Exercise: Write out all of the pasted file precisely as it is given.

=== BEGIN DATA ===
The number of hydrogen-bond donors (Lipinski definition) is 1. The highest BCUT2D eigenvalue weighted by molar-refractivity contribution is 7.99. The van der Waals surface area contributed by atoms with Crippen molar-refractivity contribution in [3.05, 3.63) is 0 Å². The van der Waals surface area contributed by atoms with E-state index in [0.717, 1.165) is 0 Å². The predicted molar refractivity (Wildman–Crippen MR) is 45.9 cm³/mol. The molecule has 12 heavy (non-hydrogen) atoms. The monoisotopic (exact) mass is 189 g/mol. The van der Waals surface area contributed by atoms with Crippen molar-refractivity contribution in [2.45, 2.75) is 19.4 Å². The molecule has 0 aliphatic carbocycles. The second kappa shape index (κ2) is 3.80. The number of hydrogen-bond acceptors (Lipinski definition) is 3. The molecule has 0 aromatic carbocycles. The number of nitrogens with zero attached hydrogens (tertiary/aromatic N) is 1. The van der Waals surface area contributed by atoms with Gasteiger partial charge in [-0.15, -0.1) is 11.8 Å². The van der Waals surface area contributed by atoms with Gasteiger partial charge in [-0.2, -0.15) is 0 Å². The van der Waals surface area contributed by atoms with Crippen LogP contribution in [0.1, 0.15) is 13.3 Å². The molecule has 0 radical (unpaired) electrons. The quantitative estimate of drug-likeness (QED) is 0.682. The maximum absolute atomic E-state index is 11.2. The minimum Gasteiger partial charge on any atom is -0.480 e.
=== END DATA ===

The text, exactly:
The number of hydrogen-bond donors (Lipinski definition) is 1. The highest BCUT2D eigenvalue weighted by molar-refractivity contribution is 7.99. The van der Waals surface area contributed by atoms with Crippen molar-refractivity contribution in [3.05, 3.63) is 0 Å². The van der Waals surface area contributed by atoms with E-state index in [0.717, 1.165) is 0 Å². The predicted molar refractivity (Wildman–Crippen MR) is 45.9 cm³/mol. The molecule has 12 heavy (non-hydrogen) atoms. The monoisotopic (exact) mass is 189 g/mol. The van der Waals surface area contributed by atoms with Crippen molar-refractivity contribution in [2.45, 2.75) is 19.4 Å². The molecule has 0 aliphatic carbocycles. The second kappa shape index (κ2) is 3.80. The number of hydrogen-bond acceptors (Lipinski definition) is 3. The molecule has 0 aromatic carbocycles. The number of nitrogens with zero attached hydrogens (tertiary/aromatic N) is 1. The van der Waals surface area contributed by atoms with Gasteiger partial charge in [-0.15, -0.1) is 11.8 Å². The van der Waals surface area contributed by atoms with Gasteiger partial charge in [-0.2, -0.15) is 0 Å². The van der Waals surface area contributed by atoms with Crippen LogP contribution in [0.1, 0.15) is 13.3 Å². The molecule has 0 radical (unpaired) electrons. The quantitative estimate of drug-likeness (QED) is 0.682. The maximum absolute atomic E-state index is 11.2. The minimum Gasteiger partial charge on any atom is -0.480 e.